Biobanks are collections of samples from human origin, such as tissue or blood samples. The samples are connected with relevant data, e.g. sociodemographic or clinical data, and can be used for various research purposes. However, availability of samples is limited. Unlike data, samples can be fully consumed in the course of research projects. A sample donation is always voluntary and recruitment of volunteers can be challenging. To this adds that sample donation often comes along with (minimal) risks and uncertainties.
Thus, from an ethical perspective, it is relevant how access to samples is governed. Against the background of scarcity, one critical component of governance is prioritization. In order to enable the development of practice-oriented governance frameworks, the perspective of all relevant stakeholders needs to be taken into account.
The objective of FairBBank was to systematically assess current challenges and opportunities with regards to sample access in biobank research. By means of conceptual and empirical research studies, approaches for a fair allocation of samples should be developed. The project was funded by the BMBF.
The results have been published as follows:
- Langhof, Holger; Kahrass, Hannes; Sievers, Sören; Strech, Daniel (2017): Access policies in biobank research: what criteria do they include and how publicly available are they? A cross-sectional study. Eur J Hum Genet. 2017 Feb;25(3):293-300. doi: 10.1038/ejhg.2016.172. (open access)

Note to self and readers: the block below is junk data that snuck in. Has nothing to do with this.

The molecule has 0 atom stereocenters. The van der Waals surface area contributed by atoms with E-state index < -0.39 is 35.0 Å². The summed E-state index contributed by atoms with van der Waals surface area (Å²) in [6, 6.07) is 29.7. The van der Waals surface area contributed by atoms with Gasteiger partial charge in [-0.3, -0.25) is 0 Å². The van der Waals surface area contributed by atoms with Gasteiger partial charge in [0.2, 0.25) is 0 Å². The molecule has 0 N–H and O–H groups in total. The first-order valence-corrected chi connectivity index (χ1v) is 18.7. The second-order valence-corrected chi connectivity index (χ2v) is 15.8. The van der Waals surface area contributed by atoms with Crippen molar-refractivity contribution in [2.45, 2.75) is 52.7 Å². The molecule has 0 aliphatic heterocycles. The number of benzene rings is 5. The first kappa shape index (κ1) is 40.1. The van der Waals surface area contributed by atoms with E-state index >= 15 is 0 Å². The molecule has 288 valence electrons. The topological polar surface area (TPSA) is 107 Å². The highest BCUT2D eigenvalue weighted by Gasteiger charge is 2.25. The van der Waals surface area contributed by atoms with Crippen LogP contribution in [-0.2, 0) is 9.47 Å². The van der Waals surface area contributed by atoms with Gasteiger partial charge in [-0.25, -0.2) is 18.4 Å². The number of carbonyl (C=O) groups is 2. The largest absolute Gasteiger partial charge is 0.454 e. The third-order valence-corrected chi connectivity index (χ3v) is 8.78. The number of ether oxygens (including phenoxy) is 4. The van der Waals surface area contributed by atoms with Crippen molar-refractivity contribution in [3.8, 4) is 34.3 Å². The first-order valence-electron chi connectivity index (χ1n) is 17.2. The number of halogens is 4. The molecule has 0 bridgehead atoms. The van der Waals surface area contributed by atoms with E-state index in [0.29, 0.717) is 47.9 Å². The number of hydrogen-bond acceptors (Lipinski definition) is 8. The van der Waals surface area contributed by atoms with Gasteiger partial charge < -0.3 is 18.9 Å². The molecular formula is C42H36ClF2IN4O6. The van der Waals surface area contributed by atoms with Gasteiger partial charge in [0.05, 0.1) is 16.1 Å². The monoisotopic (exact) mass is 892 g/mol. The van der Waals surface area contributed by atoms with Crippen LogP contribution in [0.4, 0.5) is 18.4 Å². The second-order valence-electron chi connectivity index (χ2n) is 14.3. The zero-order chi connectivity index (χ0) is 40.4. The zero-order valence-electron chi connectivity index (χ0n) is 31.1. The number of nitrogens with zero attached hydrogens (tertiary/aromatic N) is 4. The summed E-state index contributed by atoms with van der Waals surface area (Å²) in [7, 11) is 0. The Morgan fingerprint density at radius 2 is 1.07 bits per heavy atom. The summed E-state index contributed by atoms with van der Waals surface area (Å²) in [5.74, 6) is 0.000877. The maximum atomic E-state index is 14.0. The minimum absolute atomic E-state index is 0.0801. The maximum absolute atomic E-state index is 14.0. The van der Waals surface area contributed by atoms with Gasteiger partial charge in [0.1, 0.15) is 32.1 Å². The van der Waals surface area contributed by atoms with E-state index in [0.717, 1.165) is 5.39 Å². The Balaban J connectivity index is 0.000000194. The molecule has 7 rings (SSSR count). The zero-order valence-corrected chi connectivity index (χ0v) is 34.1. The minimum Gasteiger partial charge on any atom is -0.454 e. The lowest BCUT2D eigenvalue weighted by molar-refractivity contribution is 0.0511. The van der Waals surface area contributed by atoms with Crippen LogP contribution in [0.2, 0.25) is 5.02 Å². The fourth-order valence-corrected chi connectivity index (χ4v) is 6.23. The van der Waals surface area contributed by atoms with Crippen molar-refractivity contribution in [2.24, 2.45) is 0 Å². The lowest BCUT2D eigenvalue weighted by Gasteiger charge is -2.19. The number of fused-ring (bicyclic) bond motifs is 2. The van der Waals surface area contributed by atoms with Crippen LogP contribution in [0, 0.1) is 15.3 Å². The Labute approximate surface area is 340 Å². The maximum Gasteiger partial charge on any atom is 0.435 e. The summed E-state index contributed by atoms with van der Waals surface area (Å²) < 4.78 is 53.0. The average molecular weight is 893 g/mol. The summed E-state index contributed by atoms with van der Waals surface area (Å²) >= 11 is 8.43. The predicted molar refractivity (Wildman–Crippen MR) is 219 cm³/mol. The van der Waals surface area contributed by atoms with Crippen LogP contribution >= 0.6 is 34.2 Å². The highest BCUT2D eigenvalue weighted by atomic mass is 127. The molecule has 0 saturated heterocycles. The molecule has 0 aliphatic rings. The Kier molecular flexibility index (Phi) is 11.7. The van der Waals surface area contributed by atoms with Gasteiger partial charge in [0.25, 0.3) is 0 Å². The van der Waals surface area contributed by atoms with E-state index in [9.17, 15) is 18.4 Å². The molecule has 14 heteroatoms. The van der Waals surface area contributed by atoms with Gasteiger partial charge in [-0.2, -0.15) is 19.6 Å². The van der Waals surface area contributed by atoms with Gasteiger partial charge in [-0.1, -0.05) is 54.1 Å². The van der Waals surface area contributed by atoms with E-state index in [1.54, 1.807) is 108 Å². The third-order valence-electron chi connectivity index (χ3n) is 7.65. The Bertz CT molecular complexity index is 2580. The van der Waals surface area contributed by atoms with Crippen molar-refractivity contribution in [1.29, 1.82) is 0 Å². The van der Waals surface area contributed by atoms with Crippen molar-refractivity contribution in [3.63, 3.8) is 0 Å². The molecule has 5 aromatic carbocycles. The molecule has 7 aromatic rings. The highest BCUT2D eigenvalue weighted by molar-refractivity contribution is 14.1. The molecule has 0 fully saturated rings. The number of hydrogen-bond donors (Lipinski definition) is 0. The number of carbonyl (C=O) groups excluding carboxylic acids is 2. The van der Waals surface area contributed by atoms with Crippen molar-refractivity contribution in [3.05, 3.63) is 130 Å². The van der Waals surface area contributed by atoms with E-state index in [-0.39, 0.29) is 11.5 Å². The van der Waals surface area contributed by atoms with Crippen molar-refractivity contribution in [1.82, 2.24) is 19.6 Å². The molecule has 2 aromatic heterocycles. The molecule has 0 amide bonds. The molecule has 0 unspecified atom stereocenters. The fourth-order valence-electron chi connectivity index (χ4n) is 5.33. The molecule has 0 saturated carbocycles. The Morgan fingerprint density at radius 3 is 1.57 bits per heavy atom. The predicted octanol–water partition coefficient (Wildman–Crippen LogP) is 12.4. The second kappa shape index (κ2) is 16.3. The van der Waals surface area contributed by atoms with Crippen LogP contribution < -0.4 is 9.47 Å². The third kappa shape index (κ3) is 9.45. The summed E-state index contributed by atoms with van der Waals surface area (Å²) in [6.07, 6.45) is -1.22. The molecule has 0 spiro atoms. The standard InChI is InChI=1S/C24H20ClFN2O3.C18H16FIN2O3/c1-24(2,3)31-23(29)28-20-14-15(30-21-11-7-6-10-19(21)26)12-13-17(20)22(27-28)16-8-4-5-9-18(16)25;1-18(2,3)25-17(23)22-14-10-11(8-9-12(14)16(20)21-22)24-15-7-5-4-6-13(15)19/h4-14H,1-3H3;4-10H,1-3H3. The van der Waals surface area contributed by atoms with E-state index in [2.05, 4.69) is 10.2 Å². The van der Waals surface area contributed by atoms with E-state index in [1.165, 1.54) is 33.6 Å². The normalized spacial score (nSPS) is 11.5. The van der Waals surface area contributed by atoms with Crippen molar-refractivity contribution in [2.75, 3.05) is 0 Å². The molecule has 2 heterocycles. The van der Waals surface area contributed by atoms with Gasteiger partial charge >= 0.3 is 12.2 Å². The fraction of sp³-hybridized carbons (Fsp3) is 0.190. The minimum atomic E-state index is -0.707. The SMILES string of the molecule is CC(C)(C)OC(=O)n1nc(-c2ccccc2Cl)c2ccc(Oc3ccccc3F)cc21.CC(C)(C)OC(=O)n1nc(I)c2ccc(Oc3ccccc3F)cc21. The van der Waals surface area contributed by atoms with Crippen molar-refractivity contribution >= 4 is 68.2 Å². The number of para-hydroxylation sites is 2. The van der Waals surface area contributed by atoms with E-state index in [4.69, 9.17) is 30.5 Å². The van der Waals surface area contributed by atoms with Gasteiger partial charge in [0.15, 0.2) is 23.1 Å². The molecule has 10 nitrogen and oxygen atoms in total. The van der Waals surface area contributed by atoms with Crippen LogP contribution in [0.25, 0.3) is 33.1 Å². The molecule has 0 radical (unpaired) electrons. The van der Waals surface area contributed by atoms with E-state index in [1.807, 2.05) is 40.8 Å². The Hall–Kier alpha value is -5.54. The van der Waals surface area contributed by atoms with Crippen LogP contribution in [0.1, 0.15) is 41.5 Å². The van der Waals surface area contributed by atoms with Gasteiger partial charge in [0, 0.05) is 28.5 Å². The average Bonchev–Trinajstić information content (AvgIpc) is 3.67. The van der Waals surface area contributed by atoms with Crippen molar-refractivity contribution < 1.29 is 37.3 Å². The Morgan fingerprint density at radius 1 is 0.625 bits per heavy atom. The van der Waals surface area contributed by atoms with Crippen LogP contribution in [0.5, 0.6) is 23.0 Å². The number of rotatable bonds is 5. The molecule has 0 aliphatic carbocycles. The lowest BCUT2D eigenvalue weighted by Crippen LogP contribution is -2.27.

- Langhof, Holger; Kahrass, Hannes; Sievers, Sören; Strech, Daniel (2016): Internationaler status quo von Access Policies: Ergebnisse einer Querschnittserhebung. In: Illig T, Hummel M, Jahns R, Kiehntopf M, Lieb W, Nauck M, Nußbeck S, Prokosch HU, Schirmacher P, Semler SC, Siddiqui A (Hrsg.): Biobanken als Bindeglied zwischen Versorgung und Forschung. TMF, Berlin, 179-188
- Langhof, Holger; Kahrass, Hannes; Illig, Thomas; Jahns, Roland; Strech, Daniel (2018): Current practices for access, compensation, and prioritization in biobanks. Results from an interview study. Eur J Hum Genet. 2018 Nov;26(11):1572-1581. doi: 10.1038/s41431-018-0228-x.
At the end of the three-years project period, a workshop was held, bringing together experts from biobanks as well as representatives from other Big Data-research related areas. During the workshop, the FairBBank results have been presented and needs and perspectives for future research and governance questions were discussed intensively. A workshop report is available here (in German).